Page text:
Forget trying to find fulfilment in the things that cost money. The best way to improve the quality of your day-to-day life is by making sure that you're regularly having sex with the man or the woman that you married.
"Sex is what brings us together," says author Carolyn Evans. "It's also the number two problem - behind money - that drives us apart. The physical connection reinforces the emotional connection. Without it, you're just good friends."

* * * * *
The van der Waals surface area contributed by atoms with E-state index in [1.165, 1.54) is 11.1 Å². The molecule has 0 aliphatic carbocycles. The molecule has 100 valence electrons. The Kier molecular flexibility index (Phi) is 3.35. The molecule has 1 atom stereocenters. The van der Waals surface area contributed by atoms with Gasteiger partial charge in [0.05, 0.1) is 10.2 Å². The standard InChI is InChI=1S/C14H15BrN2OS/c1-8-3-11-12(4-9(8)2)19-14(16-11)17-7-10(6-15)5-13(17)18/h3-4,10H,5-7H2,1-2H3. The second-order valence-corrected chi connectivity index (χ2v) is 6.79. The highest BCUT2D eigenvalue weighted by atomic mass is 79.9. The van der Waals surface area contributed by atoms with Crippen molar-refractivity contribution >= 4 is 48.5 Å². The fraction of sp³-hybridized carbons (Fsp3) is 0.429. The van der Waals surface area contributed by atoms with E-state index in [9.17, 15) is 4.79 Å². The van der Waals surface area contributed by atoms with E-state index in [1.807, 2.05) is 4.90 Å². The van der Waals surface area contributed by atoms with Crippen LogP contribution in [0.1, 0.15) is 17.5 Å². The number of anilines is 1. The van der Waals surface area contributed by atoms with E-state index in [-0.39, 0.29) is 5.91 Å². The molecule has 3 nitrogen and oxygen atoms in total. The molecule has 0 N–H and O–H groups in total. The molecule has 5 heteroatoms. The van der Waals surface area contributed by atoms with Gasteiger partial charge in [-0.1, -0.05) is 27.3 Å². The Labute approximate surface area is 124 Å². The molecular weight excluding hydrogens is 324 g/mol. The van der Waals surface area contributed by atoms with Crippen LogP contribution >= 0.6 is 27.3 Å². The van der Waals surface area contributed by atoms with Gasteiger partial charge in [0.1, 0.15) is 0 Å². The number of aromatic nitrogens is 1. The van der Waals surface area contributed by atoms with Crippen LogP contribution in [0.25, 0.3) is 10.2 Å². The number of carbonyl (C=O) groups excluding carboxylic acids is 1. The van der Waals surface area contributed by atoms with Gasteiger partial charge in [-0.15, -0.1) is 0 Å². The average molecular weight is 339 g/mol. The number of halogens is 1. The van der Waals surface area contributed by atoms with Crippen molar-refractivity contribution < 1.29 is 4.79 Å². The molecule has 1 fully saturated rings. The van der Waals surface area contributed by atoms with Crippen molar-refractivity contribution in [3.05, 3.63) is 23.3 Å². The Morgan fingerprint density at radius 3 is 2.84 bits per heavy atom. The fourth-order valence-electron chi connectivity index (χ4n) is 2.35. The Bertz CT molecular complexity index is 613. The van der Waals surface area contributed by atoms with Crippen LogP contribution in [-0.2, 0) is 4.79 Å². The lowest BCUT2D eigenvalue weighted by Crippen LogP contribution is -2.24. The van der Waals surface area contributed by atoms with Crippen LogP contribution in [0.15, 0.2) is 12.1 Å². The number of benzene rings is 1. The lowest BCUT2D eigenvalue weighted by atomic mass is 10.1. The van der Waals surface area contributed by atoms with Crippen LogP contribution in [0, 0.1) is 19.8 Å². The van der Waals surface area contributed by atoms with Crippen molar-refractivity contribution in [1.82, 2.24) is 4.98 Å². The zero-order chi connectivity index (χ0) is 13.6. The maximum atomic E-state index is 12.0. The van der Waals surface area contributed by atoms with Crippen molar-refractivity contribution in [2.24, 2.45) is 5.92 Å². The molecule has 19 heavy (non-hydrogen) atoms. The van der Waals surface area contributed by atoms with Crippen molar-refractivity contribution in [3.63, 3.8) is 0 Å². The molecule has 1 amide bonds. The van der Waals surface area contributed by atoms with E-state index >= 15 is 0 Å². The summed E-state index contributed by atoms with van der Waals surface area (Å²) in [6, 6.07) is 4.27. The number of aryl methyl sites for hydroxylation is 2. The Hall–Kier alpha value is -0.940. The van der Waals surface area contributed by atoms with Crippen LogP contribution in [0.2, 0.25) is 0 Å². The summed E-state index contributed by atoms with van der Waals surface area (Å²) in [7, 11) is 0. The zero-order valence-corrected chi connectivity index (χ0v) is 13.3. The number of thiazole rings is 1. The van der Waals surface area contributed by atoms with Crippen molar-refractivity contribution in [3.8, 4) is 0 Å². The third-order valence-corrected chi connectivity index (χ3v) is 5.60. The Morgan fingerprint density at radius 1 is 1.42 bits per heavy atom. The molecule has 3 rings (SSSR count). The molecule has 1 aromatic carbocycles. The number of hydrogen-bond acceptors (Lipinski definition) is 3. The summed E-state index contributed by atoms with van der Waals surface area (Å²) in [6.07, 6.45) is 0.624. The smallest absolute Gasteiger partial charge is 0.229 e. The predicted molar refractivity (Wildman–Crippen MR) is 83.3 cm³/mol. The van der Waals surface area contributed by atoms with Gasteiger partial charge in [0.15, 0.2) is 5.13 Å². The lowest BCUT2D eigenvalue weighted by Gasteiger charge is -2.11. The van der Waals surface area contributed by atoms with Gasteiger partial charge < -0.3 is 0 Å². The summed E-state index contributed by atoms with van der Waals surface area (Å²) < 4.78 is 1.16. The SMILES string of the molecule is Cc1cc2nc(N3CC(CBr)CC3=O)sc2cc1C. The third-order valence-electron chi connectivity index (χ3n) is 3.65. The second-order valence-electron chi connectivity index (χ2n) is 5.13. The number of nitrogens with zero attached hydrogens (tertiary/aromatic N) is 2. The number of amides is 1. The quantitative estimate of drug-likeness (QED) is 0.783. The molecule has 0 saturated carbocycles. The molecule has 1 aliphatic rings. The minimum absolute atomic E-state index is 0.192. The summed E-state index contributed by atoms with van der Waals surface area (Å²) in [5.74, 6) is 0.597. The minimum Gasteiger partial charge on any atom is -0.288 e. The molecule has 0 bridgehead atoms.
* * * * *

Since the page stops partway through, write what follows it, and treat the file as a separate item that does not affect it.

She adds: "The problem in our too-busy-to-be-bothered culture is that we're finding less and less time to figure out the 'when' around sex in our marriages. And then we wonder why the marriage is falling apart."
Increased libido, feeling more in love, more connected, feeling happier in body and mind: my marriage wasn't falling apart, but it's been overhauled by the simple act of sex - regular sex, sex that's been prioritised rather than shunned. And it can do the same for you.